The full article from this blog post has now been published on The Economic History Review, and is available on early view at this link
By Gregori Galofré-Vilà (Universitat Pompeu Fabra and Barcelona Graduate School of Economics) and Bernard Harris (University of Strathclyde)
It is now widely accepted that early-life conditions have a significant effect on lifelong health (see e.g. Wells 2016). Many researchers have sought to examine intrauterine health by studying birth weights, but the evidence of historical changes is mixed. Although some researchers have argued that birth weights have increased over time (e.g. O’Brien et al. 2020), others have found little evidence of any significant change over the course of the last century (Roberts and Wood 2014). These findings have led Schneider (2017: 25) to conclude either that, ‘fetal health has remained stagnant’ or that ‘the indicators used to measure fetal health … are not as helpful as research might hope’.
The absence of unequivocal evidence of changes in birth weight has encouraged researchers to pay more attention to other intrauterine health indicators, including the size and shape of the placenta and the ratio of placental weight to birth weight (e.g. Burton et al. 2010). The placenta transfers oxygen and nutrients from the mother to foetus and provides the means of removing waste products. Although the evidence regarding changes in placental weight is also mixed, it has been described as a ‘mirror’ reflecting the foetus’ intrauterine status (Kaur 2016: 185).
Historical studies of changes in placental weights are still very rare. However, we have collected data on almost 4000 placentas which were weighed and measured at Barcelona’s Provincial House (La Casa Provincial de Maternitat i Expósits) between 1905 and 1920. Our new paper (Galofré-Vilà and Harris, in press) examines the impact of short-term fluctuations in economic conditions on placental weights immediately before and during the First World War, together with the relationship between placental weights and other maternal and neonatal health indicators and long-term changes in placental weight over the course of the century.
Our first aim was to compare changes in birth weight with changes in placental weight. As we can see from Figure 1, there was little change in average birth weights, but placental weights fluctuated more markedly. In our paper, we show how these fluctuations may have been related to changes in real wage rates over the same period.
These findings support claims that the placenta is able to ‘adapt’ to changing economic circumstances, but our evidence also shows that such ‘adaptations’ may not be able to counteract the impact of maternal undernutrition entirely. As Figure 2 demonstrates, although most neonatal markers show a reverse J-shaped curve (a higher risk of perinatal mortality with premature or small-for-gestational-age births), the relationship between placental weight and early-life mortality is U-shaped.
We also control for maternal characteristics using a Cox proportional hazards model. Even if increases in placental weight can be regarded as a form of ‘adaptive response’, they are not cost-free, as both very low and very high placental weights are associated with increased risks of early-life mortality. These findings are consistent with David Barker’s conclusion that elevated placental weight ratios lead to adverse outcomes in later life (Barker et al. 2010).
We have also compared the average value of placental weights in the Provincial House with modern Spanish data. These data suggest that average placental weights have declined over the course of the last century. However, the data from other countries are more mixed. Placental weight also seems to have declined in Finland and Switzerland, but this is less obvious in other countries such as the United Kingdom and the United States.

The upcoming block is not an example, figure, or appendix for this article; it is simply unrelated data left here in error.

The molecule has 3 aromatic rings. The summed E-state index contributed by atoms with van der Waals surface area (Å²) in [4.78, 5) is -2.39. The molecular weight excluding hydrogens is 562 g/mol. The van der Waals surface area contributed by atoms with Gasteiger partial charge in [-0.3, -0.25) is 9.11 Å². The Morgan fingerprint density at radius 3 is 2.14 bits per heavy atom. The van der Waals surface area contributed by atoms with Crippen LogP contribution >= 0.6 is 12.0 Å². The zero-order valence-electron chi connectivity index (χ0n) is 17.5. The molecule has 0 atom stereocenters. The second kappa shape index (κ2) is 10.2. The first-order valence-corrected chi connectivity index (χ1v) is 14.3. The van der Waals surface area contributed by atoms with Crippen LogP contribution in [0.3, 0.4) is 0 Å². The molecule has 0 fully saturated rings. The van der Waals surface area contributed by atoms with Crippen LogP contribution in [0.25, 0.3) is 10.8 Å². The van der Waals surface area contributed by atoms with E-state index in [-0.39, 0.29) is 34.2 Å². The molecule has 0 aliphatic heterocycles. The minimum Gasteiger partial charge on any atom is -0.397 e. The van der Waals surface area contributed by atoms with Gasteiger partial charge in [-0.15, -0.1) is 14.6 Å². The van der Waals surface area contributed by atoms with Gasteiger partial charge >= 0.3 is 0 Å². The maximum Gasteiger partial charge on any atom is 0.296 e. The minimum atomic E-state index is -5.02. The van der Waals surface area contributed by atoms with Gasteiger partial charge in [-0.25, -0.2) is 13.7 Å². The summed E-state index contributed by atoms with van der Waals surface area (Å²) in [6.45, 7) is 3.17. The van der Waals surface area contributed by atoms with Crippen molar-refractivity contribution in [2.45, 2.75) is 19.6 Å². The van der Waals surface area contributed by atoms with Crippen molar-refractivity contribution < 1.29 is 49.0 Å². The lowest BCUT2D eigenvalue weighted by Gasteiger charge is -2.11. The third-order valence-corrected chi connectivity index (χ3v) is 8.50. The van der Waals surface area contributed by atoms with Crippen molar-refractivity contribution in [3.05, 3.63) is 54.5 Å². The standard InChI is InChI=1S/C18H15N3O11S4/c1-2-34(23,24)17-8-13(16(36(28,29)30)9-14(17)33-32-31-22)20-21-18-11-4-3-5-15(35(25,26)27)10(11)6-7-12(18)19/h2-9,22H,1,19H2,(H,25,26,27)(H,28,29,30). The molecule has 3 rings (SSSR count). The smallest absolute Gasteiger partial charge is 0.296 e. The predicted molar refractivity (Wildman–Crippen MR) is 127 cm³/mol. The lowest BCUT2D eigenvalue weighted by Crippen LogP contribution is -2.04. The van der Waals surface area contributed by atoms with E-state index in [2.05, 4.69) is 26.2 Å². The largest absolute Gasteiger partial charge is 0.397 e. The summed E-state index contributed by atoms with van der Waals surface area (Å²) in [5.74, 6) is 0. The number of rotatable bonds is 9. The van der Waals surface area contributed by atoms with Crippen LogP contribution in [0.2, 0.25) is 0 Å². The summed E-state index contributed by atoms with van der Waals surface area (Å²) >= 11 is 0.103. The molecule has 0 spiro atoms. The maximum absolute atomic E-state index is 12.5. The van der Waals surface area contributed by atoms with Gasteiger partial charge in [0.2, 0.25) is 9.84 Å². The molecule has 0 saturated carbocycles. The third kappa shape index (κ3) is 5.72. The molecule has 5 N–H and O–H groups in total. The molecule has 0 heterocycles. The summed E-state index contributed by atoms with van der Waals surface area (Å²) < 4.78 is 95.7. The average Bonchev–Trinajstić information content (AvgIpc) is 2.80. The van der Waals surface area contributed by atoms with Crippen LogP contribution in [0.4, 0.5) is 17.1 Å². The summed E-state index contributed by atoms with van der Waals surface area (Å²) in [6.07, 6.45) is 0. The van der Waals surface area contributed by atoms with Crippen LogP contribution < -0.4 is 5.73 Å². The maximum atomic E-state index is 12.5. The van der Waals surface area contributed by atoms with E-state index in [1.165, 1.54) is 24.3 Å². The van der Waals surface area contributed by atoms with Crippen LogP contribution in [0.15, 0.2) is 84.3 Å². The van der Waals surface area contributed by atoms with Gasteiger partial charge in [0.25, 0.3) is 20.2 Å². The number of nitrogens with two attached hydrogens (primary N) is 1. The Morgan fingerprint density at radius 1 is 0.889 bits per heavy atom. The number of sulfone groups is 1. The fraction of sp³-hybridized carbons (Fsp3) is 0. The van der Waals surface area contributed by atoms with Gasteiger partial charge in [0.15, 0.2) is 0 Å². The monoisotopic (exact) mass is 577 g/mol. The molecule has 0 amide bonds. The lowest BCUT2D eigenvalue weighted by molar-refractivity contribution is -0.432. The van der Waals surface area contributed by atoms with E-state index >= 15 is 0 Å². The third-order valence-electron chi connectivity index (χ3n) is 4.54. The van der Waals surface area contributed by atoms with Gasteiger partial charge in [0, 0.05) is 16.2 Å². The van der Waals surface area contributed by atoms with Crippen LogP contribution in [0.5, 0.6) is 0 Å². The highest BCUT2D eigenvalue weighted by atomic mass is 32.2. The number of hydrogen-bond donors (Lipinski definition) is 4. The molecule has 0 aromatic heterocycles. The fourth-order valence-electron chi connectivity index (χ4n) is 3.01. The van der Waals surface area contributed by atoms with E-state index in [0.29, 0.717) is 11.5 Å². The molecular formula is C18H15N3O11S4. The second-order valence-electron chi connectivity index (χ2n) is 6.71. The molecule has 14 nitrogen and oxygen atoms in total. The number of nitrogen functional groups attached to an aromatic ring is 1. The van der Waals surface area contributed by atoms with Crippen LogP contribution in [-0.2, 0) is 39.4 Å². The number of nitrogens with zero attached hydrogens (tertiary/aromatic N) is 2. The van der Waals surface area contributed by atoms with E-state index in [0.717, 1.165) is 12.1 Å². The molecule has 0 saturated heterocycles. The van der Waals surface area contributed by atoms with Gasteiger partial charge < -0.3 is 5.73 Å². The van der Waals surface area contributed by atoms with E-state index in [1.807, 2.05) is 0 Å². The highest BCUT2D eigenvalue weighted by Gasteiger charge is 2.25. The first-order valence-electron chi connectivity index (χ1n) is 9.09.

Overall, whilst placental weights may well provide a sensitive guide to the intrauterine environment, we still know relatively little about the ways in which they may, or may not, have changed over time. However, this picture may change if more historical series come to light.
To contact the authors:
Gregori Galofré-Vilà, email@example.com, Twitter: @gregorigalofre
Bernard Harris, firstname.lastname@example.org
Barker, D. J. P., Thornburg, K. L., Osmond, C., Kajantie, E., and Eriksson, J. G. (2010), ‘The Surface Area of the Placenta and Hypertension in the Offspring in Later Life’, International Journal of Developmental Biology, 54, 525-530.
Burton, G., Jauniaux, E. and and Charnock-Jones, D.S. (2010), ‘The influence of the intrauterine environment on human placental development’, International Journal of Developmental Biology, 54, 303-11.
Galofré-Vilà, G. and Harris, B. (in press), ‘Growth Before birth: the relationship between placental weights and infant and maternal health in early-twentieth century Barcelona’, Economic History Review.
Kaur, D. (2016), ‘Assessment of placental weight, newborn birth weight in normal pregnant women and anaemic pregnant women: a correlation and comparative study’, International Journal of Health Sciences and Research, 6, 180-7.
O’Brien, O., Higgins, M. and Mooney, E. (2020), ‘Placental weights from normal deliveries in Ireland’, Irish Journal of Medical Science, 189, 581-3.
Roberts, E., and Wood, P. (2014), ‘Birth weight and adult health in historical perspective: Evidence from a New Zealand Cohort, 1907-1922’, Social Science and Medicine, 107, 154-161.
Schneider, E. (2017), ‘Fetal health stagnation: have health conditions in utero improved in the US and Western and Northern Europe over the past 150 years?’, Social Science and Medicine, 179, 18-26.
Wells, J.C.K. (2016), The metabolic ghetto: evolutionary perspectives on nutrition, power relations and chronic disease, Cambridge: Cambridge University Press.